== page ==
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I am trying to write a C++ macro that would take either type or type name as input, and give type as output.

For example:
REMOVE_NAME(int) should be int
REMOVE_NAME(int aNumber) should also be int

I managed to write such a macro (below) and it works, but I'm wondering whether I'm missing a simpler way to accomplish this.

#include <boost/type_traits.hpp>

template <typename T>
struct RemoveNameVoidHelper
    typedef typename T::arg1_type type;

template <>
struct RemoveNameVoidHelper<boost::function_traits<void()>>
    typedef void type;

#define REMOVE_NAME(expr) RemoveNameVoidHelper<boost::function_traits<void(expr)>>::type

Any ideas?


I'm using this macro to aid with code generation. I have another macro which is used to declare certain methods in class definitions:

#define SLOT(name, type)                            \
    void Slot##name(REMOVE_NAME(type) argument)     \
    {                                               \
        /* Something that uses the argument. */     \
    }                                               \
    void name(type)

I want the user of the SLOT macro to be able to comfortably choose whether he wants to implement his slots inside or outside the class, just like with normal methods. This means that SLOT's type argument can be either a type, or a type with a name. For example:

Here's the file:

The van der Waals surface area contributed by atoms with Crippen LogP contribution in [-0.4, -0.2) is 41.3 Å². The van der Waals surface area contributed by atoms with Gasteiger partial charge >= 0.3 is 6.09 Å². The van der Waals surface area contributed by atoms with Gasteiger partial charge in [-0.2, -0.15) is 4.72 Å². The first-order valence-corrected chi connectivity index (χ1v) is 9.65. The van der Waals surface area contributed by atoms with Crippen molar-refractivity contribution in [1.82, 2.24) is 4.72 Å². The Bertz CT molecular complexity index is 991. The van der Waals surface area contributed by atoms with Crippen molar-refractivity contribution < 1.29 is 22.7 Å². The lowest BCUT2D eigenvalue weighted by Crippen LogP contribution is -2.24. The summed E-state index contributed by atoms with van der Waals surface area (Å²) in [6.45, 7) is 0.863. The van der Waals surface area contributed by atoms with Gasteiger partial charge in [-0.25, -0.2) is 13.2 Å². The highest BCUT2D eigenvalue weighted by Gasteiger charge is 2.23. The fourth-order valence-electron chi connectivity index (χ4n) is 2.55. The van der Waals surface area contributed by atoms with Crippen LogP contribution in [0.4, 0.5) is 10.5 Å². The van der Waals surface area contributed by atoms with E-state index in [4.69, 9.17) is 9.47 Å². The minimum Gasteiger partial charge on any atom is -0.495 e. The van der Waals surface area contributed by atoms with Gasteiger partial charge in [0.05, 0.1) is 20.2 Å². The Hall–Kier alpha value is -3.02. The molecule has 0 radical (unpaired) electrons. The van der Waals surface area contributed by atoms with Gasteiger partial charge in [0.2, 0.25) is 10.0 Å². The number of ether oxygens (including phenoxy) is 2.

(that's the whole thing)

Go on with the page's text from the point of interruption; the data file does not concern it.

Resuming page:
class SomeClass
    SLOT(ImplementedElsewhere, int);
    SLOT(ImplementedHere, int aNumber)
        /* Something that uses aNumber. */

Without the REMOVE_NAME macro, my automatically generated Slot... method will not be able to specify its own name for its argument, and thus it will not be able to refer to it.

Of course, this is not the only possible use for this macro.

share|improve this question
Yeah. Simpler would be to: not use a MACRO for this. Or if you do, just specify the name separately?! – sehe Sep 3 '12 at 13:25
Check out decltype. – Joachim Pileborg Sep 3 '12 at 13:31
why? Could you use C++ 11 decltype? – Tom Tanner Sep 3 '12 at 13:33
decltype(int aNumber) is illegal, unfortunately. – Corvus Corax Sep 3 '12 at 13:38
If you want something "simpler" it would help if you could explain what you want this for, and how you plan to use it. – Joachim Pileborg Sep 3 '12 at 13:40

1 Answer 1

up vote 2 down vote accepted

I think you're correct; as far as I can tell the only other production where a decl-specifier-seq or type-specifier-seq is followed by an optional declarator is a catch statement, and I don't think that's much use for type extraction. The production parameter-declaration is also used in template-parameter-list, but that's not much use either.

I might define your macro like this, removing the dependency on Boost:

template<typename T> struct remove_name_helper {};
template<typename T> struct remove_name_helper<void(T)> { typedef T type; };
template<> struct remove_name_helper<void()> { typedef void type; };

#define REMOVE_NAME(expr) typename remove_name_helper<void(expr)>>::type
share|improve this answer
Thanks! This really is better. By the way, the void specialization is unnecessary with your implementation - it was only necessary to work around the fact that boost doesn't define arg1_type when the function has no parameters. – Corvus Corax Sep 3 '12 at 15:59

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